Company Structure – Business Ownership
There are many factors to consider when choosing a company structure. The choice you make will have an impact on several aspects of your organization, including taxes, liability, ownership succession, and more. It is important to consult with an accountant and attorney to help you select the form of ownership that is right for you. You can get further information on this topic at SBA.gov or Score.org.
According to Score.org, here are the five most critical items to consider when selecting-or re-selecting-your business structure.
- Protection of personal assets-Sole proprietors and partners have unlimited personal liability for business debt or law suits against their company. Creditors can attach homes, cars, savings or other personal assets. Incorporating or forming an LLC helps separate your personal identity from your business identity. Corporation shareholders or LLC members have only the money they put into the company to lose.
- Pass-Through Taxation-For sole proprietors and partners, company profits/losses pass directly through to their personal tax returns. For corporations, profits are taxed, then the profits that are distributed to shareholders as dividends are taxed again on the personal level. This “double taxation” can be avoided while still enjoying the benefits of personal asset protection by forming an LLC or by electing an S Corporation. S Corporations and LLCs are taxed just like partnerships.
- Tax Deductible Employee Benefits-Incorporating or forming an LLC usually provides tax-deductible benefits for you and your employees, an advantage that sole proprietors and partners do not typically enjoy. Even if you are the only shareholder or employee of your business, benefits such as health insurance, life insurance, travel and entertainment expenses may now be deductible. Best of all, corporations and LLCs usually provide an increased tax shelter for qualified pensions or retirement plans (e.g. 401Ks).
- Uninterrupted business-Sole proprietorships and partnerships may automatically end or become legally entangled when one owner dies or retires. Corporations and LLCs are enduring legal business structures. They may continue regardless of individual officers, managers or shareholders. Corporation ownership may be transferred, without substantially disrupting operations, through sale of stock.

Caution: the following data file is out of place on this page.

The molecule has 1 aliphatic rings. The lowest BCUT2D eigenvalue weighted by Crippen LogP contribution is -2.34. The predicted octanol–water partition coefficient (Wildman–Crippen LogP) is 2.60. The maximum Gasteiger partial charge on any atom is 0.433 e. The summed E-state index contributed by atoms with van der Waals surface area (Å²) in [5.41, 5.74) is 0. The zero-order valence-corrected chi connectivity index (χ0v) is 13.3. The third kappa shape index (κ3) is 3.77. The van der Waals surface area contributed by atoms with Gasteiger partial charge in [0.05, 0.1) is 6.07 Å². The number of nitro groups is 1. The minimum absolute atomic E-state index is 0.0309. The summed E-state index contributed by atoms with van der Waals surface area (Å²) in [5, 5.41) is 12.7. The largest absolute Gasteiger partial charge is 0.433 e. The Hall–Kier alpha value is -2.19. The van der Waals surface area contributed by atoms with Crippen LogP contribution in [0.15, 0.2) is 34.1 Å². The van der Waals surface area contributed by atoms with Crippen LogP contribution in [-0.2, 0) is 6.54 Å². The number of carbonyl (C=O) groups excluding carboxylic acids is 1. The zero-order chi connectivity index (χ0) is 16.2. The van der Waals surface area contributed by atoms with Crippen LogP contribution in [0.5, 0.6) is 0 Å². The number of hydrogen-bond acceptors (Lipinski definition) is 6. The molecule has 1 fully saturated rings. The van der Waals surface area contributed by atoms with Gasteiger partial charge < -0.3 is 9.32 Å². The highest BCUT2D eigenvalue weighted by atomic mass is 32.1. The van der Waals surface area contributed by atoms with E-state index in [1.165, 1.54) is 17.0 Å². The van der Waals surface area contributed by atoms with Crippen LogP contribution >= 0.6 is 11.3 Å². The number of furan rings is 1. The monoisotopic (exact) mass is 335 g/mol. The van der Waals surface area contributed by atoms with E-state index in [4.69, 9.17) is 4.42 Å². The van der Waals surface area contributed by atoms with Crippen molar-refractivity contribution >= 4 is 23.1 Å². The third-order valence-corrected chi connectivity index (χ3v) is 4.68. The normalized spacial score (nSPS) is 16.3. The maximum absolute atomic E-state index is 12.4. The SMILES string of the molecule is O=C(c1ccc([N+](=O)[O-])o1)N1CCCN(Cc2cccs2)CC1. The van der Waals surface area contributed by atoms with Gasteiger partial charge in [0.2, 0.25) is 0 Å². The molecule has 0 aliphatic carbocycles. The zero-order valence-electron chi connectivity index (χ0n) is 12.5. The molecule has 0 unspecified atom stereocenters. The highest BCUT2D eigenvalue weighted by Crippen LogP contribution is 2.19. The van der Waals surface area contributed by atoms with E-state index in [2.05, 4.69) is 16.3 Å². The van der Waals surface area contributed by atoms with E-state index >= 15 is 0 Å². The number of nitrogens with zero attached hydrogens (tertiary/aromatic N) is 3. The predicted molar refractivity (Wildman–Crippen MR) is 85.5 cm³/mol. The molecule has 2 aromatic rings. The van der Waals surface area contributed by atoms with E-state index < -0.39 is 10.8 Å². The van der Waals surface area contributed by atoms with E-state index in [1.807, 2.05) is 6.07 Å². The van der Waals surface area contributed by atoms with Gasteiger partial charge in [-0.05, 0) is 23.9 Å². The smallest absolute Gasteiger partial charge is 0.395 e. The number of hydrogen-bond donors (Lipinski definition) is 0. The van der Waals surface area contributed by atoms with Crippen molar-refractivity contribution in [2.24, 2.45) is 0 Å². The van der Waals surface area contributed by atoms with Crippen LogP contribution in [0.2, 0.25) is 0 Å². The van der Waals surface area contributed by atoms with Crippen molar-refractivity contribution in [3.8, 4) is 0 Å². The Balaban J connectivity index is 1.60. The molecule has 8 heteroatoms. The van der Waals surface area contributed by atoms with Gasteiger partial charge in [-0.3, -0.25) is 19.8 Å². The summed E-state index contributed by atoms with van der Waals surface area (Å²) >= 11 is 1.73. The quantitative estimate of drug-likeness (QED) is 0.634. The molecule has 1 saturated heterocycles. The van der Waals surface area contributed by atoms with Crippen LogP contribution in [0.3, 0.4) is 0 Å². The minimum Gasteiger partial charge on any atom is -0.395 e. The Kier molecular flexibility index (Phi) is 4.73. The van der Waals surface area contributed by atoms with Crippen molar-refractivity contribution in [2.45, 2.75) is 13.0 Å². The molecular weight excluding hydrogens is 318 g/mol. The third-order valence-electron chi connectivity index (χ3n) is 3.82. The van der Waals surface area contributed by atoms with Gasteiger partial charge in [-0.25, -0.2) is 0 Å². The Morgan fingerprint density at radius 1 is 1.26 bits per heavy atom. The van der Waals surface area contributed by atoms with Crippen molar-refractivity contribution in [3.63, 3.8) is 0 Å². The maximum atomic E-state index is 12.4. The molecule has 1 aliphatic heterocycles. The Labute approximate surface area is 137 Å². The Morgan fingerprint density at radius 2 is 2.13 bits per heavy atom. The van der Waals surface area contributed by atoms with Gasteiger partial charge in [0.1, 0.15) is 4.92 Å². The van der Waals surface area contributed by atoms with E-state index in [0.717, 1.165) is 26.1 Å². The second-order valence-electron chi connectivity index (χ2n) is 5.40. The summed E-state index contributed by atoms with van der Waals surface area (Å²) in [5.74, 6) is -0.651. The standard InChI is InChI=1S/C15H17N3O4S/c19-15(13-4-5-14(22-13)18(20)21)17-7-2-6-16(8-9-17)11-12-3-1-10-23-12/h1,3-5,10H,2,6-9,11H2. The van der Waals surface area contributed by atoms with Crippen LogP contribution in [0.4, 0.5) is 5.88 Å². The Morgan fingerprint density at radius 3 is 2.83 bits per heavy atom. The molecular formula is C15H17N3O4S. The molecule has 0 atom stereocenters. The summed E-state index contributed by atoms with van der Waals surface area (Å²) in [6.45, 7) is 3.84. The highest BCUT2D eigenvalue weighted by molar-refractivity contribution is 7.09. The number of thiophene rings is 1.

- Access to Capital-Sole proprietorships and partnerships may find investors hard to attract because of personal liability. Investors are more likely to purchase shares in a corporation where there is a separation between personal and business assets.
Most small businesses start out as sole proprietorships. These firms are owned by one person, usually the individual who has the responsibilities for running the business. Sole proprietors own all the assets of the business and the profits generated by it. They also assume complete responsibility for any of its liabilities or debts. In the eyes of the law and the public, you are one in the same with the business.
Advantages of a Sole Proprietorship
- Easiest and least expensive form of ownership to organize.
- Sole proprietors are in complete control, and within the parameters of the law, may make decisions as they see fit.
- Sole proprietors receive all income generated by the business to keep or reinvest.
- Profits from the business flow directly to the owner’s personal tax return.
- The business is easy to dissolve, if desired.
Disadvantages of a Sole Proprietorship
- Sole proprietors have unlimited liability and are legally responsible for all debts against the business. Their business and personal assets are at risk.
- May be at a disadvantage in raising funds and are often limited to using funds from personal savings or consumer loans.
- May have a hard time attracting high-caliber employees or those that are motivated by the opportunity to own a part of the business.
- Some employee benefits such as owner’s medical insurance premiums are not directly deductible from business income.
In a Partnership, two or more people share ownership of a single business. Like proprietorships, the law does not distinguish between the business and its owners. The partners should have a legal agreement that sets forth how decisions will be made, profits will be shared, disputes will be resolved, how future partners will be admitted to the partnership, how partners can be bought out, and what steps will be taken to dissolve the partnership when needed.
Types of Partnerships that should be considered: